Geoffrey Stackhouse, Managing Director, Clarity Solutions
Most of the time, Australian Prime Minister Malcolm Turnbull does great media.
His interview technique is world class and easily the best in Australia, so deconstructing his work is a masterclass in communicating leadership.
Take his iconic 7:30 interview - his first as PM. I’ve watched it many times trying to crack his code so I can tell it like Turnbull.
He’s doing lots of things right, but he has one stand out superpower: Turnbull exercises the most extraordinary level of control but it appears effortless and is almost completely invisible.
That’s the main reason he comes across as a strong leader – confident, commanding and engaging.
In Australia we’re used to watching politicians treat an interview like a boxing match. Not just Tony Abbott but his predecessors Rudd and Gillard as well.
They focused on scoring points or blocking their opponent from scoring points. They all fell into the trap of seeing the ‘biffo’ as a means to an end.
But what Turnbull shows us is that in a media interview the real prize is how you influence public opinion not how many blows you can land or duck.
The most powerful interview techniques are invisible, and here are three tips to help you tell it like Turnbull.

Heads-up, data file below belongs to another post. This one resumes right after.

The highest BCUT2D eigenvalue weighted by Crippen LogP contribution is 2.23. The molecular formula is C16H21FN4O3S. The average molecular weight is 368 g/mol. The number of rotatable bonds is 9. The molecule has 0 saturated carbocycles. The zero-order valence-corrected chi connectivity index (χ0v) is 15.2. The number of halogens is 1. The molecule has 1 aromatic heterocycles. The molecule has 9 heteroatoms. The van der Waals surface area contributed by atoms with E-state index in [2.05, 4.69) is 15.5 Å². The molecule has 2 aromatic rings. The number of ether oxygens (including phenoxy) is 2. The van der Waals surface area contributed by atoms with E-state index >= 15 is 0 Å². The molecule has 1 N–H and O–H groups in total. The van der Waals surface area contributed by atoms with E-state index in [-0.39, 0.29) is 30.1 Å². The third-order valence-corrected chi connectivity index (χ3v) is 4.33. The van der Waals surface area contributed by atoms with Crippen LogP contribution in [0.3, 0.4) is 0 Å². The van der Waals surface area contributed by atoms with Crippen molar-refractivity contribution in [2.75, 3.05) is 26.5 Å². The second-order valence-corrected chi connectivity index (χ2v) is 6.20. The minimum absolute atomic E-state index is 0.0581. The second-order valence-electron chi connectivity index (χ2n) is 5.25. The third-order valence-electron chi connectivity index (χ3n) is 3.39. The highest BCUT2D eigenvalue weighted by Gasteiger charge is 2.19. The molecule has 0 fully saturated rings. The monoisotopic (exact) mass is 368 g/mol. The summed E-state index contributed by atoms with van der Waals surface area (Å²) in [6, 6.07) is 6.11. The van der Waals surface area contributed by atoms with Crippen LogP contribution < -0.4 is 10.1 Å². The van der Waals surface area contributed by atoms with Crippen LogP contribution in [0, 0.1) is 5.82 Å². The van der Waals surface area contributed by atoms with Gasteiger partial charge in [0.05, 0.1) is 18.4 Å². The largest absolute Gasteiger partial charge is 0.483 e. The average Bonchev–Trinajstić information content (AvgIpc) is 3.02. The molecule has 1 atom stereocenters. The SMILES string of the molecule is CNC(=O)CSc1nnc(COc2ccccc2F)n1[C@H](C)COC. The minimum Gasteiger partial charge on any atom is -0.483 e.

1. Respect the question: Show you’ve heard it but don’t fight it. If you fight the question it controls you by dictating how you respond. Better to acknowledge that the view exists but share yours.
2. Respect your audience: Never tell people what they should think or feel, instead present the arguments you need to win them over and form the views you want them to hold.
3. Respect yourself and bring that to the interview: Turnbull comes across as a human being not a machine. Rudd, Gillard and Abbott all lacked empathy, they had a carefully constructed two dimensional media persona which put distance between them and their audience. In sharp contrast Turnbull’s delivery was passionate and felt authentic, he flirted and shared and came across as confident but not infallible.
But no interview is perfect, and Turnbull has certainly hit a few false notes.
The most spectacular was his patronising anecdote about hard-working New York taxi drivers which was probably intended to showcase his connection with the common man, but was just cringeworthy.